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Typically, we have 4-8 bikers out on the trail of varying abilities and ages. It has been mostly lots o fun with not too many injuries or getting lost. I have become known as the ambassador. My (I.N.F.P.) approach is to ease newbie’s into it. Don’t push too hard and leave them wanting for more. Our other fearless leader, project manager Mike Thompson (I.S.T.J.), is known more as the drill sergeant. Good cop / bad cop I guess. Mike will continuously push for just one more lap or drive hard to go just a little faster. He is also known as the trickster. Going ahead of the group and setting traps for the unaware rider – all in good fun.
Tune into the Image of the Week discussion this Wednesday.
I attended (as I’m sure many of you did) the Architecture Forum featuring Lord Norman Foster at the new Dallas Performing Arts Center. I was intrigued when he described Masdar City near the end of what was a very interesting lecture. It seems that many were unaware of this development, the world’s first “Carbon-Neutral, Zero-Waste City”. Foster compared this idea to when we put a man on the moon in the 1960’s. Is this for real? You bet…. Check out theirwebsite!
While perusing the architecture section at Borders last week, I came across this book, Architect? A Candid Guide to the Profession. I was amused as I flipped through it, because it said many things I’ve come to learn about the profession, most of which I didn’t know when I decided to pursue architecture as a career. I haven’t read it entirely, but from my brief encounter, it seems the book is exactly what it says it is, candid. High-schoolers should definitely spend some time withArchitect? to inform their decision. It’s unlikely I would have changed my mind about pursuing architecture if I’d gotten my hands on this book back in the day. But, I would have certainly been more prepared for journey.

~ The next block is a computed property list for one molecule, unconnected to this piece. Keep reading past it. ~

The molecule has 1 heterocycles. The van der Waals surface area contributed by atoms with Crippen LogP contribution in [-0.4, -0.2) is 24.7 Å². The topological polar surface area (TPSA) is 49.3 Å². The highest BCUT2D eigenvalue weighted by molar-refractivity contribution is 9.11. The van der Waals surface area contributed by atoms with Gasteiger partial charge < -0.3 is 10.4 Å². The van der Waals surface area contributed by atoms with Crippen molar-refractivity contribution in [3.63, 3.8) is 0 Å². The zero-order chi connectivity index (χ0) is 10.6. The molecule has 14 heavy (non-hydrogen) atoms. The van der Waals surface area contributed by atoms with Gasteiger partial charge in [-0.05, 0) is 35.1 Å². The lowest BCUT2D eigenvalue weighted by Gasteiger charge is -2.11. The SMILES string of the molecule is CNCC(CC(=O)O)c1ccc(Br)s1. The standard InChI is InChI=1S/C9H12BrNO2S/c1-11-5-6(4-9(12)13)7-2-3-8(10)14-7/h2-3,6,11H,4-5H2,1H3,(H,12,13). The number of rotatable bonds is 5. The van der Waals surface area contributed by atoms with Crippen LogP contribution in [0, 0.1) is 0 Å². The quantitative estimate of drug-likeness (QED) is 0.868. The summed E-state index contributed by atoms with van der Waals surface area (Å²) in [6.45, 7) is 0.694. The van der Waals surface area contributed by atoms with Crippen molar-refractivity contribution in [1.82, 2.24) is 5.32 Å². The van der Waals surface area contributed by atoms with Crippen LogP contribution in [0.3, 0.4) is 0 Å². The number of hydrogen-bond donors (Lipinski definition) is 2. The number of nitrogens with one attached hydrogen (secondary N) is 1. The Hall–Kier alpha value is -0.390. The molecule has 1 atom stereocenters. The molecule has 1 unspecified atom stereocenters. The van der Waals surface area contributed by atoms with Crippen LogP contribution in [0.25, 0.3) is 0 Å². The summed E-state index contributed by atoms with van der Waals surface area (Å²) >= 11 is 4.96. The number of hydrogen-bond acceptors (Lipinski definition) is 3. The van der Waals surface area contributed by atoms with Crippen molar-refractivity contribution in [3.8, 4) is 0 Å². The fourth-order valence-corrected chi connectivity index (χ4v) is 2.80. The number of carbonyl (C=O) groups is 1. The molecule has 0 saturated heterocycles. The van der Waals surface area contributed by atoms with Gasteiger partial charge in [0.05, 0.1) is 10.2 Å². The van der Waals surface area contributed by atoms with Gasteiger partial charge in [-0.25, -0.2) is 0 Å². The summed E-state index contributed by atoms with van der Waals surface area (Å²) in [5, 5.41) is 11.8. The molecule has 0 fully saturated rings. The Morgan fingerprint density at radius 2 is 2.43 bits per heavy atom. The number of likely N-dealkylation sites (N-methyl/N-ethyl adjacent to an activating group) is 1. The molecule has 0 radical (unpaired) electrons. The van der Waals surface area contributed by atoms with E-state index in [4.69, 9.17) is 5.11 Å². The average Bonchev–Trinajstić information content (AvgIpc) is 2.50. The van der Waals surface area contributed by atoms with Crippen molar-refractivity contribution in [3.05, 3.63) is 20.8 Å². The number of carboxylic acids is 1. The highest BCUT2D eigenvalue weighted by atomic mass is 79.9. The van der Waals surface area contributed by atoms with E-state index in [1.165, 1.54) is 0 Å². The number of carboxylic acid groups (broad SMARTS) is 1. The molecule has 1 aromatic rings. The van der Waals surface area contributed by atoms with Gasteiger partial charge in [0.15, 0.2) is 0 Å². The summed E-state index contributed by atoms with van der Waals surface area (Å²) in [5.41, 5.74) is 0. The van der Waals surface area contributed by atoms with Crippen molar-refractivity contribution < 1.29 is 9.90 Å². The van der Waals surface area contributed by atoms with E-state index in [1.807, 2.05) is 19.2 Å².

I came across this white paper (Making Walls Quiet) through my Commercial Construction Management Bulletin subscription. It talks about the use of Quiet Rock Soundproof drywall which claims that the STC’s achieved are far greater than typical methods due to potential installation errors. Then I checked the HKS Masterspecs and found out it has been included Section 092900 Subsection 2.4 – C for Acoustically Enhanced Gypsum Board. I wonder if anyone has used this type of gypsum board before and if they have any feedback on its quality and potential. The product is from Quiet Solutions division of Serious Materials. This is a good article to throw out for the knowledge of all or as a reminder of its existence.
The current “My New York” series from The Architecture Record Video Library is worth a look. I particularly like the 3 part series by Bernard Tschumi. I’ve been keeping up with it on line and recently Jack Ford and Sergio Saenz both commented on the series so I thought I might share some of my own observations. Tschumi eloquently lays out many of the ideas we’ve been talking about here at the firm. Take a look at the attached link when you get a second. This is in line with what we’ve been talking about here at HKS on 4 different levels.
On Thursday I had the pleasure of attending Rem Koolhaas’s lecture at the Wyly Theatre in Dallas up and coming Art’s District. His lecture centralized around the development of the modern skyscraper recalling the spectacle of early century Coney Island as the primary design precedent of the multi-storey / multi programmed building. Through his perspective as an European Architect, American Architecture revealed an ability to mix program and work within enormous scales to the Old World. Europe had a manifesto for modern design; there was an order, a process for the design and production of ‘clean’ Modern Architecture. In the States there is no manifesto, no set of instructions or rules to produce buildings deemed as being ‘good’. While showing his firm’s work, it is clear this influence of thinking about architectural program and scale had influenced the work through his European filter.
I’m an avid reader (and subscriber) of National Geographic. Earlier this year in the May 2009 issue I discovered an interesting and thought-provoking article on Green Roofs.